While the production of the film mainly took place in Mexico, Warner Bros. suggested that the film was written by Americans, when Timothy McKeon and Kevin Seccia wanted to write a familiar story to match the spirit of the original TV series. Before writing the screenplay, they reviewed the show's set of the 1960s and wrote several versions of the script until finishing the final draft which took them six months to write. Jesús Guzmán, a Mexican comedian and actor who provides the Spanish voice of Demostenes (Brain), adapted and translated the script in Spanish.
It was originally rumored to be a live-action/CGI hybrid, but it was later confirmed to be a 2D/CG animated feature. Animated in Adobe Flash with computer animated backgrounds, the animation was done by Ánima Estudios in Mexico, while post-production (including the CGI backgrounds) and stereoscopic 3D services were done at Illusion Studios in Argentina.
Background development and setting
Alberto Mar, the film's director, did a scouting in New York City in 2011 and took pictures of the city's buildings, alleys, and drains. He also used locations that were not featured in the TV series, such as Times Square.
During character development, all of the film's characters had to be approved by Warner Bros. Animation. The goal was for the characters to look like they were drawn in style of other Hanna-Barbera works. Ánima Estudios created new characters that were not featured in the series, such as Trixie, Lucas Buenrostro (Lou Strickland), the army of robots, and over 100 incidental characters.
This film was released theatrically in Mexico and parts of South America on September 16, 2011 in Digital 3D and regular 2D format. The film's teaser premiered on April 15, 2011 and was shown during the Mexican screenings of Hop. On January 23, 2012, Vertigo Films announced that the film would be released in the United Kingdom on June 1, 2012 (formerly August 20, 2012) in 2D, Digital 3D, and RealD 3D theaters. A UK teaser trailer was released on April 5, 2012. The film was released in select theaters and VOD in the United States from Viva Pictures on August 2, 2013. The U.S. trailer was released on May 7, 2013. The MPAA gave this film a PG rating for "some mild rude content".
Though the original Spanish version of the film was received favorably in Mexico and Latin America, the English dub of the film was universally panned in both the UK and the US.
Peter Bradshaw of The Guardian gave the English film 1 out of 5 stars, saying "It's the bottom of the heap, and it frankly looks cheap, the disaster of the year is – Top Cat". Derek Adams of Time Out London also gave the English film 1 out of five stars, writing, "a pity, then, that the key elements – storyline, dialogue, comedy value – are so woefully ineffectual. An air of boredom permeated the screening I attended and laughs were universally non-existent." Colin Kennedy of Metro criticized the English film, calling it "a dog's dinner of a film which will bore new viewers and disappoint old ones" and "post-Pixar kids will be bored rigid." Michelle Moore of Close-Up Film gave the English film a negative review for its animation, saying "When it comes to combining the two, scenes and characters, things at times get very disordered and appear out of place." Rob of The Shiznit gave this 1 out of 5 stars and wrote, "It looks like Top Cat, sounds like Top Cat, but it doesn’t feel like Top Cat. It's as if a Mexican film company (Ánima Estudios) has taken an iconic American cartoon and slapped together a budget version... oh, wait, that's exactly what's happened."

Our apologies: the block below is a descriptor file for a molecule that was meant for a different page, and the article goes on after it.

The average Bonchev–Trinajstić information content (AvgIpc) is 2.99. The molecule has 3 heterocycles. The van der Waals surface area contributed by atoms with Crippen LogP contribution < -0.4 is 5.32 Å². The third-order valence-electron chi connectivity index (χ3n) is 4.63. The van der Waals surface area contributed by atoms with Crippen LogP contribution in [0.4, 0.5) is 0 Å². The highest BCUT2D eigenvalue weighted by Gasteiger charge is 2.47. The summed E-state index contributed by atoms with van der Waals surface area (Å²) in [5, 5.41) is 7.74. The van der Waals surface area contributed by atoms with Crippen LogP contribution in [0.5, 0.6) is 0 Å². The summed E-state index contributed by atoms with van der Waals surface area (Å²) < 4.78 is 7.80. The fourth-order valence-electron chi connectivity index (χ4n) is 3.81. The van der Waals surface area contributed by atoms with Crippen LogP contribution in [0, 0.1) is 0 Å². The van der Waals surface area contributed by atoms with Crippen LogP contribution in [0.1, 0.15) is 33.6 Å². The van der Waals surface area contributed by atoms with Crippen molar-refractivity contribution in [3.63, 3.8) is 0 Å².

Bethany Rutter of Little White Lies criticized the English film saying that "it's heroically unfunny, the lame script is one of many sticking points. Awkward, clunky and predictable, it propels the film forward at a pace that manages to be both deathly slow and annoyingly jumpy." Mike Sheridan of Entertainment.ie criticized the English film and wrote, "In a world where studios are putting so much care into the development of characters in family aimed flicks, Top Cat just doesn’t cut it." Geoffrey Macnab of The Independent gave the English film 2 out of 5 stars and said that "neither the voice work (much of it done by Jason Harris) nor the animation is distinctive. Officer Dibble has only a marginal role. The use of 3D seems entirely tokenistic (an excuse to hike up ticket prices rather than an artistic decision.)" On the positive side, Matthew Turner of ViewLondon enjoyed the English film, saying that " This movie provides a handful of decent laughs, though some of the jokes are a bit dodgy, the 3D effects are entirely superfluous and younger children might be a little bored." Eddie Harrison of The List also gave the English film a positive reaction, saying that "adults looking for undemanding fare for their kids may find Top Cat's brand of sass, irreverence and cheeky charm offer a persuasive alternative to today's crasser children's entertainments."
In the US dub of the movie, all of Strickland's lines were redubbed by Rob Schneider. Only one line was left untouched ("I like technology better than this mole I have on my butt that's shaped like a cow.")
In chronological order of the films and the story, this movie marks the end of the series.
This page uses content from the English Wikipedia. The article or pieces of the original article was at Top Cat: The Movie. The list of authors can be seen in the page history. As with Warner Bros. Entertainment Wiki, the text of Wikipedia is available under the GNU Free Documentation License.